Black or White reflects the low self ? esteem blacks obtained in the 1920s. The web site shows how advertisements forced blacks to think that dark skin was negative and ugly. It actually shows ads that were used to make dark skin women feel inferior to lighter skin women. The French came out with products that promised dark skin blacks lighter skin. The light skin that they wanted to posses could only be received if they used these harsh products on their skin. The products promised dark skin black women white men and stop the humiliation that dark black women receive for being dark. The web site also talked about Madame CJ Walkers invention of the straightening comb because she gave blacks the opportunity to rid themselves of ?bad hair?, a term still widely used today. The web page also revealed that blacks were so possessed with the idea of being these dead end products killed them because of the toxic chemicals that promised
Gatewood, Wilson B. Aristocrats of Color. Indianapolis: Indian University Press, 1990.
Pages: 149 ? 181, 241-271. Call number: CACE 185.86 .638 1990
Aristocrats of Color concentrate on the black individuals who were known as the black elite. The book reflects how that lighter skin individuals separated themselves from the darker individuals. Because of their wealth, respect, and allowed education they were known as the blacks that could actually be successful in life. Because the mulattos were lighter and had different features, white people were interested at the ?new race? lives and successes. The whites marked them as better and far more educated then dark skin black people. The white opinions on the ?mix ? breeds? were they were better then dark skin blacks but less equal then whites. Because the whites had a new opinion about blacks they allowed these blacks to be educated. This source reflects that the white people instilled the color complex within the black race because the lighter skin were given more while the darker skin blacks accepted what they had the opportunity to get.
the shedding of their dark skin. The pictures that are used on this web page will be used to aid me in my presentation of my topic.
Hall, Russell K., and Midge Wilson. The Color Complex. Orlando, Florida: Harcourt
Brace Joanovich Publishers, 1992. Pages: 9-53, 24- 40, 41 ?61, 62 ? 80,
81 ? 93, 135 ? 162. Call number: SC185.625 .R 78 1992
The ?Color Complex? is a book that brings blacks and the differences of color to light. The book features reflections on the famous director Spike Lee?s movie ?School Daze?. The book discusses if blacks think that the color complexities of the past have vanished, then Spike Lee would not be shunned for putting blacks “dirty laundry? in the media. The source also compares and describes the media?s images of beauty among the black race. The book reflects the ratio of dark skin women to light skin women in black music videos and black movies. This book also shares the schools, organizations, and living areas that were designated for the black elite. This was a very interesting book and I will defiantly use this as one of the main sources in my paper. The Color Complex reveals black and light complexions as well as the ?pride? that each complexion hold.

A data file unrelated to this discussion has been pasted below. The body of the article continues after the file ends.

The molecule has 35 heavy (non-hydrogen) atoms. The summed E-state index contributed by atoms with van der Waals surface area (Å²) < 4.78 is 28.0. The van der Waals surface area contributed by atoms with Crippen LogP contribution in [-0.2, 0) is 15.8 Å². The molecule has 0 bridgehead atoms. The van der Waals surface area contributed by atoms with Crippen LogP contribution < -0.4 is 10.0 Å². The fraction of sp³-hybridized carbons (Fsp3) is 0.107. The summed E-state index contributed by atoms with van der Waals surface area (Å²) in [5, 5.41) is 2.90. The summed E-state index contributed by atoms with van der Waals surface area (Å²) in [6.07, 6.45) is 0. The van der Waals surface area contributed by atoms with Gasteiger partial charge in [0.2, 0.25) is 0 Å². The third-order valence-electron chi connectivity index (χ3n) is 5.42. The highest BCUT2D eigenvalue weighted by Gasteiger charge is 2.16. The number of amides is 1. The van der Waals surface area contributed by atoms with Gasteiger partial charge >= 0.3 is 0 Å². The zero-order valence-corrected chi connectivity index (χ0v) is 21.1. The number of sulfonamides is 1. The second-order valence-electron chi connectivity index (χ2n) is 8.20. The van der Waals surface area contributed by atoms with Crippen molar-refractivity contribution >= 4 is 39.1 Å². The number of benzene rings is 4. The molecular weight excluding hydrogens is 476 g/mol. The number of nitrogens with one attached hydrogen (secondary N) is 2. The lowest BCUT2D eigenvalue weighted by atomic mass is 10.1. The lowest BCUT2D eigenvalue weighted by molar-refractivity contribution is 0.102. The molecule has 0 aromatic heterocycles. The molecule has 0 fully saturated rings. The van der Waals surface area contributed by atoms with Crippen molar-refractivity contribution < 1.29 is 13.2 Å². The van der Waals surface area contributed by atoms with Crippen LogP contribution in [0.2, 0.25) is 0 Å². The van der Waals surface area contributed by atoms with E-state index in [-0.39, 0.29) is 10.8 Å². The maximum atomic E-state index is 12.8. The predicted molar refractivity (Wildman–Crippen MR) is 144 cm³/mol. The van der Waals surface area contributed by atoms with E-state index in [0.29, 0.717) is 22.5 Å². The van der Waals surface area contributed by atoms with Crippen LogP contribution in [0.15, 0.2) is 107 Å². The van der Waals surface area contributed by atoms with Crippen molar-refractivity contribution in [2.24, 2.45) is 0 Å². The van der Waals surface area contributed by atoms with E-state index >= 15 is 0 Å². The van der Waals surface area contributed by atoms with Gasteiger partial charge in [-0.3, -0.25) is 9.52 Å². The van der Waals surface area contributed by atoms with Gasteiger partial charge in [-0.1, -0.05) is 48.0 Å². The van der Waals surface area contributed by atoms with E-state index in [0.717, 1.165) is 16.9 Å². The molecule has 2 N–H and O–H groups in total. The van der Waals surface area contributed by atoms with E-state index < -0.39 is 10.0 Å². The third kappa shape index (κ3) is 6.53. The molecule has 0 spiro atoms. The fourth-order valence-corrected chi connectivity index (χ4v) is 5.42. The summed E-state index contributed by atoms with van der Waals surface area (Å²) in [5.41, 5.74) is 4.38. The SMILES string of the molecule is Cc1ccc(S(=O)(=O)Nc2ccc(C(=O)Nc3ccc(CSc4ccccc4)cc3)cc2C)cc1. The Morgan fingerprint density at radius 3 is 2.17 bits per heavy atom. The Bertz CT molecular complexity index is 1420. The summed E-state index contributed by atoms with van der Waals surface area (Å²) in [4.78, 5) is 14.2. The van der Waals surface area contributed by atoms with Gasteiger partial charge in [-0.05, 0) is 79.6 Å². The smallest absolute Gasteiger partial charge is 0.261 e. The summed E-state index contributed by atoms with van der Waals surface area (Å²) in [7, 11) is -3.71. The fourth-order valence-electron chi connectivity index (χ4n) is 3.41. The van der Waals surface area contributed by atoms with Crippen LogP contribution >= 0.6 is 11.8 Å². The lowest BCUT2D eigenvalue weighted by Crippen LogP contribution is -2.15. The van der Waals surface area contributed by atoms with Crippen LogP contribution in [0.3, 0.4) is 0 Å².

help me with my visuals in my presentation and my paper
Hare, Nathan. The Black Anglo-Saxons. New York: Macmillan Company, 1965. Pages
11-31. Call number: SC E 185.86 .H3 1970
The book, The Black Anglo ? Saxons, reflected how now it is fashionable to be proud about being black. The black hair and clothing that blacks once hid behind and tried to avoid are now becoming more prevalent. The book describes black power as the source of this change. Now the once boasting light skin blacks won?t even admit that they have white blood running through their veins. Dr. Nathan Hare claims that the black middle-class, otherwise known as the ?black elite?, were not only miseducated but they were misguided and deceived by the whites that forced them to assimilate away from their African culture. The ?black elite? disavowed and ignored their ?other? brothers and sisters. This source will be good for my research paper because it hits on the key points I am discussing: how the white race provided blacks with the ignorance that with held the color complex.
Hooks, Bell. Black Looks: Race and Representation. Boston, MA: South End Press,
1992. Pages: 9 ? 20. Call number: SCE 185.86. H734 1992.
In Bell Hooks, Black Looks: Race and Representation, she remembers a discussion she once had with some students in her English class. Bell Hooks first refers to a story about how a black woman named Clare pretended she was white her whole life because she was so light. The black woman married a white man but was unhappy with her life because she had never been her true self. Hooks tells her class that Clare had to pretend she was white because she was living in a white supremacist culture. When white people discovered that Clare was black she was murdered. Hooks describes to her mostly black populated class that just as whites were taught to devalue blackness and overvalue whiteness black people of every shade were also taught the same. Hooks explains that if blacks were taught to love blackness self ? segregation would vanish. This is an excellent source for my paper because it not only gives solutions to end self ? segregation, but it also gives an example (Clare) I could use in my research paper.
Jewell, Sue. From Mammy to Miss: Cultural Images and the Shaping of Us Social
Policy. New York: Routledge and Chapman Hall Inc, 1993. Pages: 1-14, 15-34
Call number: E 185.86 .J48 1992.
Sue Jewell talks about the changing images of beauty black women have under gone. First the book introduces the typical stereotypical images black women were perceived as. The dark face, the big body, big lips, and the ignorant and surprised look featured on the ?mammies? face. The book tells how black women were never looked as a source of beauty until recently. The difference is that it is not the dark woman who is featured as beautiful, but the light women with the ?good hair?. The book foreshadows the black women transformation into a sexual deity of light skin and long hair, this being the new ultimate desire and wish for ex ? mammy?s. The new light women are the dark black women?s dream.
Russell, and Wilson M. Divided Sisters. New York: Anchor Books Doubleday, 1996.
Pages: 71-110. Call number: SCE 185.86 .W555 1996.
Divided Sisters is a book that acknowledges the difference between the black women, the lighter women, and the white women. From a historical angle the book talks about black women and their texture and style of hair that was linked to skin color. The mulatto or the elite middle class that was influenced by the white society set black women?s standard of beauty. Because white people?s influence was so strong darker skin blacks thought that it was a ?gift? to have the long hair and the light skin because these specific individuals lives were easier because they were accepted and looked up to. The book entails examples of how girls with kinky hair limited their activities because they did not want the public to see the true texture of their hair. Furthermore, the book shares how when young black girls could shed their hair of coils and apply the newly introduced perm it was like turning the ?ugly duckling? into a ?swan?. The book also reflected that the differences of skin color did not just happen after the Emancipation Proclamation but also in Africa. Some tribes associated femininity, youth, and virginity with light skin and long hair.